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Making Kogod Stand Out from the Crowd

(Photo: Jeff Watts)

Michael Ginzberg joined American University as dean of the Kogod School of Business on July 1.

Before taking the helm at Kogod, he led the Sy Syms School of Business at Yeshiva University and the Alfred Lerner College of Business and Economics at the University of Delaware. Ginzberg also served as associate dean at the Weatherhead School of Management at Case Western Reserve University, and spent a year as a pro bono special consultant to the president of Tulane University in the wake of Hurricane Katrina.

What attracted you to AU and Kogod?
What I saw when I looked at Kogod was a business school that was in good shape but had a real opportunity to be even better and to move to a higher level.

[Former dean] Dick Durand did a good job of putting all the pieces in place, so we have a very strong faculty, good students, great staff, nice facilities, and good programs, but what we haven’t done is woven it all together into a coherent picture that we can project to the rest of the world. Now we have to ask ourselves: how do we differentiate ourselves from the other 2,500 business schools in America, and, more importantly, from three Georges, a John, and a Maryland in the local area?

What differentiates Kogod?
Right now we’re working on the strategic visioning process, and it’s pretty clear that we’re going to have a theme that draws on Kogod’s strengths. We have great strength in a number of areas, including international business, finance, and accounting. Much of the research that faculty does has a public policy implication to it — it’s where business meets the rest of society. I want to draw on that and assets across the university and assets in the city that I don’t think we’ve done enough with. Individual faculty have relationships with government agencies, but we don’t necessarily have the institutional relationships from which we can create a unique business education experience for people who come here.

What are your goals for Kogod?
We need to raise our visibility in the city and raise the perception of our quality among my peers in other business schools across the country and around the world. That’s going to translate into increased rankings and, hopefully, alumni and friend support, all of which will help us build an even better business school.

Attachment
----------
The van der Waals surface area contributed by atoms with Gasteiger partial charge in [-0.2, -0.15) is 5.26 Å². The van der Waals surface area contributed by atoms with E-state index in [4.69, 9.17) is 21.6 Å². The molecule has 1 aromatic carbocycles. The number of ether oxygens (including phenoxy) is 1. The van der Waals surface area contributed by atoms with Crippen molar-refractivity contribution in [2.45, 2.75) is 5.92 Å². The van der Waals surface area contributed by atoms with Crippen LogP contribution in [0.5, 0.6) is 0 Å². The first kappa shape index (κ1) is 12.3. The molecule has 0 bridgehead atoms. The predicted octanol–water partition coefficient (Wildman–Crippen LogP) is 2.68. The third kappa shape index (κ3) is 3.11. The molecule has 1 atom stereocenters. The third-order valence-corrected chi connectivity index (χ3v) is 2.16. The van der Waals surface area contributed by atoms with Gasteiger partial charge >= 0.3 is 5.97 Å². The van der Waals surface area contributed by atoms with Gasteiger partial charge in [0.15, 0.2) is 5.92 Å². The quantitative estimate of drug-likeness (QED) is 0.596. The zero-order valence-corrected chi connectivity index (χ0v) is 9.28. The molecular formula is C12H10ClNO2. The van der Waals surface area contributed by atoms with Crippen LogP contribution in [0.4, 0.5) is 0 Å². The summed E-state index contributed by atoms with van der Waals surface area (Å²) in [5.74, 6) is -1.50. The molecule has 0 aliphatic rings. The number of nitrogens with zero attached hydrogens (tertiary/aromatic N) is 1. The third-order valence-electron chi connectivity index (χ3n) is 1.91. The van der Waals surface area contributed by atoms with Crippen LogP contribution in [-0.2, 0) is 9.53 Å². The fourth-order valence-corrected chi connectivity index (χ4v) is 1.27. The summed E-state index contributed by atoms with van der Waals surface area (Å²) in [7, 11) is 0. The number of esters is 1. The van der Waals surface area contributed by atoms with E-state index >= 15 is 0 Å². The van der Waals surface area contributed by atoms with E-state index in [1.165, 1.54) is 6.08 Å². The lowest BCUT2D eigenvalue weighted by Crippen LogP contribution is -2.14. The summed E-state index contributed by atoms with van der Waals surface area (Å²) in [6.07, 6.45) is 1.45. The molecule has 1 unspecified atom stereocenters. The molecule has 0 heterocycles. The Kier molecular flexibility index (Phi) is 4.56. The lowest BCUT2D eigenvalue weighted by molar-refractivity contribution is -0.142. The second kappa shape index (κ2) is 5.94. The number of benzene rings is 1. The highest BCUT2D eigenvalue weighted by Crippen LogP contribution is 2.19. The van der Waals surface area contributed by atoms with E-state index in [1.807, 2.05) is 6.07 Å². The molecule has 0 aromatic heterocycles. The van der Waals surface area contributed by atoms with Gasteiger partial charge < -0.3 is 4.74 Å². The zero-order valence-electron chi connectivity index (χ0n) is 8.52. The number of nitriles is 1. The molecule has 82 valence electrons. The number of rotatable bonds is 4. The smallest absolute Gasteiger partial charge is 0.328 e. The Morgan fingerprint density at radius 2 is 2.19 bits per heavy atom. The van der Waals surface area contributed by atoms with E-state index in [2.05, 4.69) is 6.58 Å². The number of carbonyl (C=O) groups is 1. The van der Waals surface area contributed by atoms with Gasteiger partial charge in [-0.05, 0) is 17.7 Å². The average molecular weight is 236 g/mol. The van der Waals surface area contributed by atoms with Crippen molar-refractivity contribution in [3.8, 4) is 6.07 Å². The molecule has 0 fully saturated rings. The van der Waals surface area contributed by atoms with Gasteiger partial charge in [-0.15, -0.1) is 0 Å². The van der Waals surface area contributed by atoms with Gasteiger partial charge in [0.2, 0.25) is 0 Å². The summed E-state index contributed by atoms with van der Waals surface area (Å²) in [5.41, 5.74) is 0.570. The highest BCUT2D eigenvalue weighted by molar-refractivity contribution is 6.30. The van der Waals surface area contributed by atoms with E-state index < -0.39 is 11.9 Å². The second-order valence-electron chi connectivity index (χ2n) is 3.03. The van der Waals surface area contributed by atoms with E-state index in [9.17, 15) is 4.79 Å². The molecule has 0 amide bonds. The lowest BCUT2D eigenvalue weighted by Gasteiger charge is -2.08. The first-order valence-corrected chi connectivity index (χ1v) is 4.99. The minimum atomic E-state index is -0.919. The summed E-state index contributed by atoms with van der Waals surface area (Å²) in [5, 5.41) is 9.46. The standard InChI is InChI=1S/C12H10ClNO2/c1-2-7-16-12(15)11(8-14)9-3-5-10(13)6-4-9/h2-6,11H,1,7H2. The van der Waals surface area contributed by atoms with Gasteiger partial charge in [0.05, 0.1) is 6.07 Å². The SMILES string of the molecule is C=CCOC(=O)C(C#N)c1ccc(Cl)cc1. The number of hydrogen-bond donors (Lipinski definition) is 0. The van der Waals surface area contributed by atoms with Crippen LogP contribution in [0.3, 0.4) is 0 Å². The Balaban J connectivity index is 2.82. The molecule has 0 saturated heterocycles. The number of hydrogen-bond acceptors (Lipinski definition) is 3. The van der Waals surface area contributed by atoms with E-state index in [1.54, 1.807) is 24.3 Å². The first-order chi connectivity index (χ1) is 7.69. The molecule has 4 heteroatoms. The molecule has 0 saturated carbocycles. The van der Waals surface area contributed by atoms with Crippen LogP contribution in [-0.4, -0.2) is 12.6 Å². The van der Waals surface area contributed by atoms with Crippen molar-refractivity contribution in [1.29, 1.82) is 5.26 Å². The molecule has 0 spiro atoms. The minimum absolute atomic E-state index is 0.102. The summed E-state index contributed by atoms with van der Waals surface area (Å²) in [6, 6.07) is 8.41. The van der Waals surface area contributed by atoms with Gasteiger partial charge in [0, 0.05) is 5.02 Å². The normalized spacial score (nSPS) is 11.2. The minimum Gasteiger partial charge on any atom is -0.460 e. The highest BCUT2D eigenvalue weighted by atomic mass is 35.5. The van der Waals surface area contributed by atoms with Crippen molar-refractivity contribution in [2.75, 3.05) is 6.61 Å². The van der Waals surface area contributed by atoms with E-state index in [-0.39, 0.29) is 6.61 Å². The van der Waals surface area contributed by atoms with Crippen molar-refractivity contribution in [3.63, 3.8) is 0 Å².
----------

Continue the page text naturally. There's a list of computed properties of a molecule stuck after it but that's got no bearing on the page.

What do you consider your major accomplishments at Delaware and Yeshiva?
At Yeshiva I had a very simple objective. Although the business school had been around for 20 years, it was still very much a start-up. It was unaccredited; it had no graduate programs; and 60 percent of the teaching was being done by adjuncts — it needed to up its game in every way. By the time I left, 75 percent of the teaching was being done by full-time faculty. The first graduate program, an MS in accounting, is now in its third year and they’ll roll out an executive MBA next fall — the only executive MBA program offered on Sunday because the natural constituency of Yeshiva University happens to be one that can’t go on a Saturday. They’ve requested their peer review team visit by the AACSB (Association to Advance Collegiate Schools of Business), so I moved them up to where they wanted to be.

At Delaware, we made some of the same kinds of changes we look to make here. I did a fair amount of fund raising, we named the school, developed a new center for corporate governance and named it. We increased our rankings fairly significantly.

One of the things I’m most proud of at Delaware and Case Western Reserve before that, was the international programs — in particular, the international programs that we developed in central and eastern Europe. When I was at Case, we brought to Budapest, Hungary, in 1995 the first western accredited MBA program to the former Soviet bloc. And while I was at Delaware, we built a new graduate school of business in Sarajevo, Bosnia and Herzegovina — the first western accredited business program in the former Yugoslavia.

You maintain a dean’s blog and you’ve hosted Twitter chats. Why is it important to connect with people in those ways?
Over the years, I’ve discovered that you can’t communicate to your audiences enough. When I was at Delaware, I always assumed that since I knew everything that was going on, so did everybody else. Just keeping people aware of what’s going on turns out to be very useful.

What are your research interests?
My interest is broadly in the management of technology. I told my students that I reached my peak of technical competence in the summer of ’67 and it’s been all downhill since then, but I’ve still been interested in the impact of technology, how we manage that technology, and how technology affects organizations and people. Over the years I’ve developed an interest in cross-cultural differences in the use of technology and the strategy of using technology to support organizations in meaningful and profitable ways. I’m also interested in how technology impacts governance.

What are your interests and hobbies outside work?
I love being outdoors, bicycling, hiking, climbing — rocks or mountains — and skiing. When I lived in Cleveland I did a lot of cross-country skiing, but when you live in Delaware and D.C., you don’t see a lot of snow for cross-country skiing, so I’m limited to downhill these days. I also like to wander around with a camera and take pictures and listen to music.